Turmeric Roasted Chicken

There is a favorite word in the house. Lola the Cavoodle will run from wherever she’s hanging out if someone says “chicken”. For a dog with multiple food allergies she paradoxically is able to eat chicken. Which is pretty surprising as lots of poodle mixes seem to have a problem with chicken meat allergies. There’s usually a small tub of shredded chicken breast in the fridge and so she often dashes to the kitchen when she hears the fridge door opening.

Yes, chicken is my favoritest thing EVER!

I haven’t roasted chicken for a really long time. I think kid#1 is a red meat kind of person and he got a bit sick of the standard chicken recipes that helper D was serving up. Yes I have 2 diametrically opposite kids. Kid#1 is easily bored and gets irritated when recipes are repeated too often. Kid#2 however can go on for months eating exactly the same thing. Truth is I think kid#1 takes after me in this regard and kid#2 is super simple in her food preferences, much like my husband. I think I do give dear hubs a hard time every Sunday when he has to organize lunch – I never want to go to the same place too often and get irritated when he keeps wanting to go to the club for lunch.

Anyway Sunday dinner is the one meal I consistently cook in the week and this is the time I think up new stuff to do. Thanks to the Covid-19 pandemic where it seems like travel is curtailed for the long haul, I’ve been compensating by cooking in themes. So tonight was Indonesian food night – turmeric roast chicken, seafood Mee Goreng (fried noodles) and Sup Buntut (oxtail soup). I will post the Seafood Mee Goreng recipe another day as it was so good. But then this turmeric chicken was really good too!

I’d been thinking about the turmeric chicken for a bit. There’s a kind of turmeric fried chicken that’s popular in Indonesia and Malaysia and I love the turmeric and fried curry leaves – the aroma of the chicken is out of this world! But I don’t really like deep frying and so I wanted to replicate these flavors into roast chicken instead.

Turmeric is a very distinctive spice in South East Asian cooking. There’s some research that supports turmeric as an anti-inflammatory agent, but I’m pretty sure it’s in our food culture here because of its flavor and not its putative health benefits. I love the bright yellow colour and I often put it in cauliflower rice or in curries. It does leave a stain on the skin however and when marinating the chicken I did use a pair of gloves as I didn’t fancy getting a pair of yellow hands.

This is a super simple recipe and other than the marinating there is minimal work to do other than just popping the chicken into the oven. The meat was delicate and tender and the skin had a wonderful moreish flavor. Lola did get some little bites of chicken breast (no skin for her because I wasn’t sure what all those spices would do to her). There were thumbs up all round for this new roast chicken recipe, and if Lola had functional thumbs she would have lifted them up too!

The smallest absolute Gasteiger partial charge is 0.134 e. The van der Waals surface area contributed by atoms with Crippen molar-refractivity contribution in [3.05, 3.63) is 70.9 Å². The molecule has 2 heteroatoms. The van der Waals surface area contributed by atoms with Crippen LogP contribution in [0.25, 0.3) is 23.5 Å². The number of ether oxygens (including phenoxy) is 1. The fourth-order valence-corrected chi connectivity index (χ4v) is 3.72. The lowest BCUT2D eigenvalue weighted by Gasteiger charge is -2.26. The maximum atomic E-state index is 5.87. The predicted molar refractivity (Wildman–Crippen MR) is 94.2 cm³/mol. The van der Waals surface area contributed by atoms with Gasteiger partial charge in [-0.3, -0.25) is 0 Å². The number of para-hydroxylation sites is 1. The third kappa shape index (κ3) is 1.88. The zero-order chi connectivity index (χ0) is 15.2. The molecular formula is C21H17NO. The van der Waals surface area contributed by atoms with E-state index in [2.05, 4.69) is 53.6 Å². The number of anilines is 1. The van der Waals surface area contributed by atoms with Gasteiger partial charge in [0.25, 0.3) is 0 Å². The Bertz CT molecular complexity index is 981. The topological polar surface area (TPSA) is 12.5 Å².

Turmeric Roast Chicken

  • Servings: 6
  • Difficulty: easy
  • Print


  • 1 whole chicken (about 1 kg)
  • 1.5 tbsp ground turmeric
  • 1 tsp ground coriander
  • 1 tsp ground ginger
  • 1 tsp garlic powder
  • 1 tsp onion powder
  • 1 tsp chili powder
  • 1 tsp salt
  • 1 tsp pepper
  • 1 tsp sea salt flakes
  • 3 sprigs of curry leaves


  1. Clean the chicken well and cut off the chicken feet and neck.
  2. Dry the chicken well. Mix the turmeric, coriander, ginger powder, garlic powder, onion powder, chili powder, salt and pepper together. Rub the spices all over the chicken and in the cavity.
  3. Tuck the curry leaves into the cavity and truss the legs with kitchen twine. Marinate overnight.
  4. Heat the oven to 230 deg C.
  5. Sprinkle the salt flakes over the chicken. Place the chicken into an oiled cast iron pan.
  6. 6, Roast the chicken for 50-60 minutes. Serve hot with a side of salad.


3 thoughts on “Turmeric Roasted Chicken

  1. Oh I definitely want to try this! I don’t have curry leaves – do you have any suggestions for substitutions? Thanks! Basil leaves maybe?

    1. Actually I was thinking you can either omit the curry leaves or consider putting some whole shallots into the cavity. But I think adding onions or shallots may need a longer roast time.

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